Present address: BioGéoSciences, CNRS UMR 5561, University of Burgundy, Dijon, France.
Testes size, testosterone production and reproductive behaviour in a natural mammalian mating system
Article first published online: 29 SEP 2011
© 2011 The Authors. Journal of Animal Ecology © 2011 British Ecological Society
Journal of Animal Ecology
Volume 81, Issue 1, pages 296–305, January 2012
How to Cite
Preston, B. T., Stevenson, I. R., Lincoln, G. A., Monfort, S. L., Pilkington, J. G. and Wilson, K. (2012), Testes size, testosterone production and reproductive behaviour in a natural mammalian mating system. Journal of Animal Ecology, 81: 296–305. doi: 10.1111/j.1365-2656.2011.01907.x
- Issue published online: 8 DEC 2011
- Article first published online: 29 SEP 2011
- Received 27 June 2011; accepted 18 August 2011 , Handling Editor: Tim Coulson
- challenge hypothesis;
- condition dependence;
- sexual behaviour;
- Soay sheep;
- sperm competition
1. Testosterone (T) is a key mediator in the expression of numerous morphological and behavioural traits in mammals, but the factors underlying individual variation in circulating T levels are poorly understood.
2. The intimate structural integration of sperm and T production within the testes, alongside the dependency of sperm production on high levels of T, suggests that T requirements for spermatogenesis could be an important driver of individual differences in T.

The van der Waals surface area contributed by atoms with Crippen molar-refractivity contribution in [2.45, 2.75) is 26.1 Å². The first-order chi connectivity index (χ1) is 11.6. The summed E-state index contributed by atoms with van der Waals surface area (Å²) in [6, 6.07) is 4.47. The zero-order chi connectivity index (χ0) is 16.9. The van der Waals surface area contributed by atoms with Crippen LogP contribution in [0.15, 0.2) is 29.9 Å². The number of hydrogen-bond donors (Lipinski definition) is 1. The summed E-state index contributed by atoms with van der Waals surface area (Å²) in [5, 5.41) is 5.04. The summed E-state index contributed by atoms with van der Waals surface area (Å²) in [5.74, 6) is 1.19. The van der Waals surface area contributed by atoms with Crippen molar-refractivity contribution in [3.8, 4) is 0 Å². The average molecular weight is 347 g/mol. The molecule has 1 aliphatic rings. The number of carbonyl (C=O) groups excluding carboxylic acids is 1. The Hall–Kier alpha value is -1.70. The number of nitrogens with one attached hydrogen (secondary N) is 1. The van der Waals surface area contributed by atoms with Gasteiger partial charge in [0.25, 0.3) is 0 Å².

3. To test this hypothesis, we examine how male capacity for sperm production (as indicated by their testes size) is associated with T levels in a feral population of Soay sheep, resident on St. Kilda, Scotland, during their rutting season.
4. We found a strong positive relationship between an individual’s testes size (as measured before their seasonal enlargement) and the levels of circulating T during their rut, suggesting that T requirements for spermatogenesis has a prominent influence on the production of this androgen.
5. In contrast, body condition and competitive ability did not independently predict T levels, findings that are inconsistent with conventional ‘condition-dependent’ and ‘challenge’ hypotheses of T production.
6. This influence of male’s capacity for sperm production on T appeared to be substantial enough to be biologically relevant, as testes size also predicted male aggression and mate-seeking behaviour.
7. Our results suggest that a male’s inherent capacity for sperm and T production is tightly phenotypically integrated, with potential consequences for a wide range of other T-mediated reproductive traits.